DHR Administers Easement Over Revolutionary War Battlefield Land in City of Chesapeake

Published January 11, 2024

Virginia Department of Historic Resources
For Immediate Release
January 11, 2024

Ivy Tan
Department of Historic Resources
Marketing & Communications Manager

—The easement protects property associated with the Battle of Great Bridge, a strategic victory for Patriot militia during the American Revolution—

RICHMOND – The Department of Historic Resources (DHR) announced today that a perpetual historic preservation easement has been executed and recorded over property associated with the Battle of Great Bridge, the first major armed conflict of the American Revolutionary War in Virginia. The easement protects the 0.664-acre property from subdivision and future development.

Known as the Mair Tract, the property lies entirely within the Great Bridge Battlefield in the City of Chesapeake. The Mair Tract adjoins the Great Bridge Battlefield & Waterways Historic Park—commonly called Battlefield Park—that was established to commemorate the Battle of Great Bridge, which occurred on December 9, 1775. Formerly enslaved men in the Ethiopian Regiment participated in the Battle of Great Bridge, further adding to the battle’s historical significance.

Threatened with rebellion in late summer 1775, Virginia’s Royal Governor Lord Dunmore ordered the Royal Marines of the H.M.S. Magdalen to seize gunpowder stores in Williamsburg, the colonial capital. Patriot militia units converged in Williamsburg after word of Dunmore’s order spread. Dunmore subsequently fled to Norfolk, situated 12 miles north of the Mair Tract, and Portsmouth. He then began to raise an army. Dunmore declared martial law on November 7 and issued a proclamation that promised freedom to any enslaved person who entered military service. He organized these recruits into the Ethiopian Regiment and tasked them with raiding Patriot militia camps.

The primary entry to Norfolk in 1775 was the Great Bridge that spanned the Elizabeth River, located just north of the Mair Tract. The Great Dismal Swamp surrounded the bridge, which was accessible only through narrow causeways along the north and south. Recognizing the strategic importance of the bridge, Dunmore ordered a stockade known as Fort Murray to be constructed on the north side of the Elizabeth River, opposite the village of Great Bridge.

On December 7, Patriot forces gathered on the south side of the bridge. Over the next few days, Royal and Patriot troops engaged in the nearby bogs and swamps. By December 9, Dunmore’s troops, including the 14th Regiment of Foot and the Ethiopian Regiment, attacked the Great Bridge village and Patriot fortifications. The British staged their attack from the Mair Tract and its vicinity. During the fighting, British infantry and grenadiers crossed the property and advanced along the narrow causeway to the Great Bridge. Patriot troops quickly attacked British soldiers confined within the causeway.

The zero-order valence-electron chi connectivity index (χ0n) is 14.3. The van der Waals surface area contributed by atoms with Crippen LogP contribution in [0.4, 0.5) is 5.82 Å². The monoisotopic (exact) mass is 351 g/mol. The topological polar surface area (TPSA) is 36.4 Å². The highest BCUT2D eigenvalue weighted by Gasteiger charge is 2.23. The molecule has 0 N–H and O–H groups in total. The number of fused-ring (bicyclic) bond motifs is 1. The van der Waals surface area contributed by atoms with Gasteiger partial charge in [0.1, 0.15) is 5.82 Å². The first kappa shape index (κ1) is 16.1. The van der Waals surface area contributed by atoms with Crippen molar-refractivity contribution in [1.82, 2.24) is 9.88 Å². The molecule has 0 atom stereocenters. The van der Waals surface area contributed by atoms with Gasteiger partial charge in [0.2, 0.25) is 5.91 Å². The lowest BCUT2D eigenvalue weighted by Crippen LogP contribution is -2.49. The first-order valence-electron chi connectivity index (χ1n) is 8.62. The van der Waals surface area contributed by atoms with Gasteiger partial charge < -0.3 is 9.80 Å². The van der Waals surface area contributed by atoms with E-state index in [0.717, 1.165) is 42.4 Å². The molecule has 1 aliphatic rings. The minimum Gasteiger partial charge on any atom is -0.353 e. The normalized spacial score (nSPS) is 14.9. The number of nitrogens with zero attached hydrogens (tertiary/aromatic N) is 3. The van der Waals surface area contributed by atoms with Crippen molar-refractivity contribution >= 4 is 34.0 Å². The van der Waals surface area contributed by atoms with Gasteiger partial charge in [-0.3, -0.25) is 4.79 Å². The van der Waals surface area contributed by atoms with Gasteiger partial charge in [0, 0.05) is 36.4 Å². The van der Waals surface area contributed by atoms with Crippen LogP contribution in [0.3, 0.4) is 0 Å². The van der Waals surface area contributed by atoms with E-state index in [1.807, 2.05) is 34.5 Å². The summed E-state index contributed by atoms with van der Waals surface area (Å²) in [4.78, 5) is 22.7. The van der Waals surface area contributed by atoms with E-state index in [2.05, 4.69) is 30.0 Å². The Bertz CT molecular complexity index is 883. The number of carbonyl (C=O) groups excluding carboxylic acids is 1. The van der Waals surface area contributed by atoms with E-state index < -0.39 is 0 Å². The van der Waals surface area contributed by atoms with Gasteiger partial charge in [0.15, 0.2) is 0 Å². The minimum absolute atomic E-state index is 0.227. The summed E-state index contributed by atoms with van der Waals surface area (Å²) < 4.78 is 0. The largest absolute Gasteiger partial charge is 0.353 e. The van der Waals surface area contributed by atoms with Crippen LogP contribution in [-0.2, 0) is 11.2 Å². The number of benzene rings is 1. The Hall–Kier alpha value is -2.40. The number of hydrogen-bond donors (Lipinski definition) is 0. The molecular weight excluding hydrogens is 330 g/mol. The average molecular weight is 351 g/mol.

At the end of the battle, the British abandoned Fort Murray and retreated to Norfolk. Soon after, Patriot forces entered Norfolk, which forced Dunmore and his troops to flee Virginia. As a direct result of the Patriots’ victory in the Battle of Great Bridge, the Virginia Convention adopted the first public declaration expressing a spirit of independence.

The American Battlefield Trust (ABT) acquired the Mair Tract in 2019 through, in part, funding from the American Battlefield Protection Program, the Virginia Battlefield Preservation Fund, and City of Chesapeake grants. As a requirement of these grants, ABT donated the easement to the Virginia Board of Historic Resources (VBHR) in 2023. ABT intends to transfer ownership of the Mair Tract to the City of Chesapeake, which owns portions of Battlefield Park. The city plans to incorporate the property into Battlefield Park.

As of 2023, DHR has placed under easement more than 45,000 acres of land in Virginia. DHR easements are held by the VBHR, and DHR staff monitor the eased lands. The VBHR currently holds easements on approximately 15,900 acres of battlefields in the Commonwealth.

About the Great Bridge Battlefield & Waterways Historic Park
Simply referred to as Battlefield Park, this historic park contains portions owned by the City of Chesapeake and the Unites States Army Corps of Engineers. The on-site museum is overseen in partnership with the Great Bridge Battlefield & Waterways History Foundation, a nonprofit organization dedicated to preserving and promoting the history of the 1775 Battle of Great Bridge as well as the economic and cultural contributions made by the Albemarle and Chesapeake Canals and the Dismal Swamp in America’s creation and road to independence. Battlefield Park is open to the public and includes a visitor’s center, exhibits, monuments, an interpretative historic pathway, trails, and other associated amenities. For more information, visit gbbattlefield.org.

An illustrated map of the Great Bridge in 1775
"A view of the Great Bridge near Norfolk in Virginia where the action happened between a detachment of the 14th Regt: & a body of the rebels." Source: William L. Clements Library, University of Michigan Library Digital Collections.


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